With India projected to become the third largest aviation market in the world by the end of the decade, Hong Kong-based Cathay Pacific Airways have started examining traffic potential on routes beyond the six metropolitan cities of Delhi, Mumbai, Chennai, Kolkata, Bengaluru and Hyderabad to add new points of calls and launch new services once fresh bilateral rights are made available.
James Tong, director, corporate affairs, Cathay Pacific Airways, “India is among our top 10 markets. It is a big expanding market and traffic from India to Hong Kong is growing in double-digits. I expect the country to move up in our pecking order in the coming years.” Over half the traffic that Cathay Pacific flies out of India currently travels onwards to destinations in North America and Australia.
Cathay Pacific operates 48 weekly departures from six metros in India to Hong Kong. The airline has exhausted the allotted bilateral air traffic rights. When more seat entitlements are made available, the airline would launch flights to more destinations in the country. “Ahmedabad is an interesting option. We are exploring the traffic potential in different cities but would only start services to new points of call once fresh bilaterals are made available. We want to fly more passengers out of India not only to Hong Kong but also beyond to destinations in North America, Australia and North-East Asia,” informed Tong.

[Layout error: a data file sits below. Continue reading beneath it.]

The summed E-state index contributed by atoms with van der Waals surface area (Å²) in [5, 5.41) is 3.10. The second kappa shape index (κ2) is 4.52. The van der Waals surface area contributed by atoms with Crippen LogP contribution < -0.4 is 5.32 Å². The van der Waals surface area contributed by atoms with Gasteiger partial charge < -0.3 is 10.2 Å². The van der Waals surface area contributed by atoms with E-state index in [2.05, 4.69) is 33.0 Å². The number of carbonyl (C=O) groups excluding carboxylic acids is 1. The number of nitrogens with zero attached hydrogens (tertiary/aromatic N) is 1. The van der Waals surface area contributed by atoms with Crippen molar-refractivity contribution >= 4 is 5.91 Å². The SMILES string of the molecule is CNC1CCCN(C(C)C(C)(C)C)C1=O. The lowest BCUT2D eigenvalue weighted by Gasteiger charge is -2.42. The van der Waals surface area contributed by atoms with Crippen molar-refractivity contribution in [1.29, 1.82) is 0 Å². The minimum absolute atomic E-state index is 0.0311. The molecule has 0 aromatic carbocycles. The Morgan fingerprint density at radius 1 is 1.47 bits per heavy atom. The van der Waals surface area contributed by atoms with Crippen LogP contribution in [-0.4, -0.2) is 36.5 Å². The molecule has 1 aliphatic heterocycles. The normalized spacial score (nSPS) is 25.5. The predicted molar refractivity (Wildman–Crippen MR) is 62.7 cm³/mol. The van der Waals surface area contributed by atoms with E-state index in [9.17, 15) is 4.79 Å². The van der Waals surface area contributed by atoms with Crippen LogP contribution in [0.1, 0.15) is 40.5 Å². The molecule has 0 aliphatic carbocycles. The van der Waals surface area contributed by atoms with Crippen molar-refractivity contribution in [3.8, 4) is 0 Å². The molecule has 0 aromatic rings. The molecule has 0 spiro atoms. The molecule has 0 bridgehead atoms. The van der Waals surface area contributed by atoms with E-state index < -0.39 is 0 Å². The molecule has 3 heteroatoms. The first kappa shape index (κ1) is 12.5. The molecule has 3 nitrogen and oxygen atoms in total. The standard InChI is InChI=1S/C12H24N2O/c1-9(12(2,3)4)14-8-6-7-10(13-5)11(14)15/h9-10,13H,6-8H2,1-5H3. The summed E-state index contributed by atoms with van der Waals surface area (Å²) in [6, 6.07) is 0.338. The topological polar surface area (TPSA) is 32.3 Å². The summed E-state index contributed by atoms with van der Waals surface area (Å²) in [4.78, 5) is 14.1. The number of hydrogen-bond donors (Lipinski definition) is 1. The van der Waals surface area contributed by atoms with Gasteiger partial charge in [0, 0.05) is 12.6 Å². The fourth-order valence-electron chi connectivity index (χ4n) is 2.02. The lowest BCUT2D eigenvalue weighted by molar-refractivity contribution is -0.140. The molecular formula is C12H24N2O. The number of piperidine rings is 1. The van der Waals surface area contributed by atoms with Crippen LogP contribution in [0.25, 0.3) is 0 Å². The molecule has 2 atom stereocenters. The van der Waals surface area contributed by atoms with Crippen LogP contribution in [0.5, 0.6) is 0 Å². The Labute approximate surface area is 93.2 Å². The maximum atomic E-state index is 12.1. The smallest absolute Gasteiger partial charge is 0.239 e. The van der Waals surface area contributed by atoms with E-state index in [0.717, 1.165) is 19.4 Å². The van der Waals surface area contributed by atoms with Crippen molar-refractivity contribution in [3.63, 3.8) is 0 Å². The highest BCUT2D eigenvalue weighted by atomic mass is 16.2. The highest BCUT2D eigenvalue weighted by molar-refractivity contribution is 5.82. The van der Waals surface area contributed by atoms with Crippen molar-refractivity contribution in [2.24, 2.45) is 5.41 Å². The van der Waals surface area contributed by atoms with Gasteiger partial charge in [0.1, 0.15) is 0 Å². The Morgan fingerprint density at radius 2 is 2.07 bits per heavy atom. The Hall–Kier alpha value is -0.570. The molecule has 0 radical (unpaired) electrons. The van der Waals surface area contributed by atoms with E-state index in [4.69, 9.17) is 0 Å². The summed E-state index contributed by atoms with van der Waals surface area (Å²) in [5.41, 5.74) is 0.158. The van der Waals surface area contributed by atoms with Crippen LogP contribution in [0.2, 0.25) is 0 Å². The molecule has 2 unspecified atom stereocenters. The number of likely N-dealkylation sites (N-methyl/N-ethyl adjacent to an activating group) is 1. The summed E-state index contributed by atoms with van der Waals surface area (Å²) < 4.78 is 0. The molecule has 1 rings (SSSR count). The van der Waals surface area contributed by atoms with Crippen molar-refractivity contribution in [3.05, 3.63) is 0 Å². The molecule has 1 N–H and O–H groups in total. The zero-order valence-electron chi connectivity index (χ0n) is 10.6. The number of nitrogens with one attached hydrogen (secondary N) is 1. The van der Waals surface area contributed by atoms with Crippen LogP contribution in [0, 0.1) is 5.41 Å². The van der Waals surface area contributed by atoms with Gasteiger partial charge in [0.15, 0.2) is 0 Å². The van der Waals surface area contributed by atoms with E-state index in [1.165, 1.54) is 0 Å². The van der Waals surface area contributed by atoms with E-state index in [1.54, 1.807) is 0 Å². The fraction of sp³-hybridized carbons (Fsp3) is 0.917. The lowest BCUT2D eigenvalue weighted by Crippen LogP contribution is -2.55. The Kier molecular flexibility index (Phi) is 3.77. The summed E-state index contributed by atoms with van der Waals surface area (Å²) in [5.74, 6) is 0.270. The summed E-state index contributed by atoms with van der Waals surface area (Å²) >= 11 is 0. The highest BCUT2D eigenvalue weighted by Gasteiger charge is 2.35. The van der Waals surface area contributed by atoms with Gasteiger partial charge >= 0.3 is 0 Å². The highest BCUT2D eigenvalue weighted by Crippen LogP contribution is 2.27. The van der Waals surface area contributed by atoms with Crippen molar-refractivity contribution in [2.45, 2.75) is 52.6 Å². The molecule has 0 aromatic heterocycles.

Ministry of Civil Aviation (MoCA) data shows that as of winter schedule 2014-15 capacity entitlement between India and Hong Kong stood at 45 services and an added 1,250 seats per week. Indian carriers utilise less than half the available bilaterals operating 21 flights per week (or 6,160 seats) between India and Hong Kong. Foreign carriers based in Hong Kong last winter operated more than double the number of flights at 46 services (or 11,409 seats) every week to cities in India.
A spokesperson at Cathay Pacific Airways declined to comment on the pact between India and Hong Kong : “Bilateral air services agreements are between governments and we are not in a position to provide that information. Seat capacity would depend on the aircraft configuration and vary between ports.”
(The writer was in Seattle on an invite of Cathay Pacific Airways)